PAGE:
This week at CBPP, we focused on state budgets and taxes, food assistance, the federal budget and taxes, Social Security, and the economy.
On state budgets and taxes, Michael Mazerov lauded a new rule from the Governmental Accounting Standards Board that will provide much-needed transparency on tax breaks that state and local governments give to businesses. Michael Mitchell identified state cuts in higher education funding as the primary driver of recent college tuition hikes.
On food assistance, Becca Segal and Zoë Neuberger dispelled the notion that community eligibility leads to inaccurate counts of low-income students. Brynne Keith-Jennings described how SNAP has responded as designed to increased need.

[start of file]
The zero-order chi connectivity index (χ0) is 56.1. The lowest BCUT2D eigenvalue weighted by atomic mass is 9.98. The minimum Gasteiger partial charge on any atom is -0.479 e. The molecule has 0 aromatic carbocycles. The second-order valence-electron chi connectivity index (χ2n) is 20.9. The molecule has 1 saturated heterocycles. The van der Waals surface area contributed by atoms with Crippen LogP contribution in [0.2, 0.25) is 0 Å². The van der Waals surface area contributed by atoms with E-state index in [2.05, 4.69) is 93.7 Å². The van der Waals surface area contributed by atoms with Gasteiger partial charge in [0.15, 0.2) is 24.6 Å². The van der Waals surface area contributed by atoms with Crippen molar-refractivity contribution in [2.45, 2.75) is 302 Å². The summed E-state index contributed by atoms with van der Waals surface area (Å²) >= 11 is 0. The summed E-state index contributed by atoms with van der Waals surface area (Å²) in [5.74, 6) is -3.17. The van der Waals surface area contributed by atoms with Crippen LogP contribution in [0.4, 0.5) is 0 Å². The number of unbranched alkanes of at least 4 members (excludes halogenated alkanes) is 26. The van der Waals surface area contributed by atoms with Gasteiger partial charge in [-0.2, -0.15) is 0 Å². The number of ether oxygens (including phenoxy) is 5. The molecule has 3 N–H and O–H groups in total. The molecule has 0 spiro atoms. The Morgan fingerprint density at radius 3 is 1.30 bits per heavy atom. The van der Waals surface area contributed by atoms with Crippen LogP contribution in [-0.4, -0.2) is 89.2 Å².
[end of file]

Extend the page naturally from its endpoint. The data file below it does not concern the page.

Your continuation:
On the federal budget and taxes, Bryann DaSilva, Vincent Palacios, Arloc Sherman, and Chye-Ching Huang noted that 2.6 million families in rural areas will lose some or all of their Earned Income Tax Credit (EITC) and Child Tax Credit (CTC) if Congress fails to save key provisions of the credits that are slated to expire at the end of 2017. Chuck Marr, Vincent Palacios, and Bryann DaSilva detailed the occupations of the 19 million workers who will lose all or part of their EITC or CTC if the provisions expire.
On Social Security, Kathy Ruffing examined the 2015 Social Security trustees’ report and identified key recommendations for reform.
On the economy, we updated our chart book on the legacy of the Great Recession.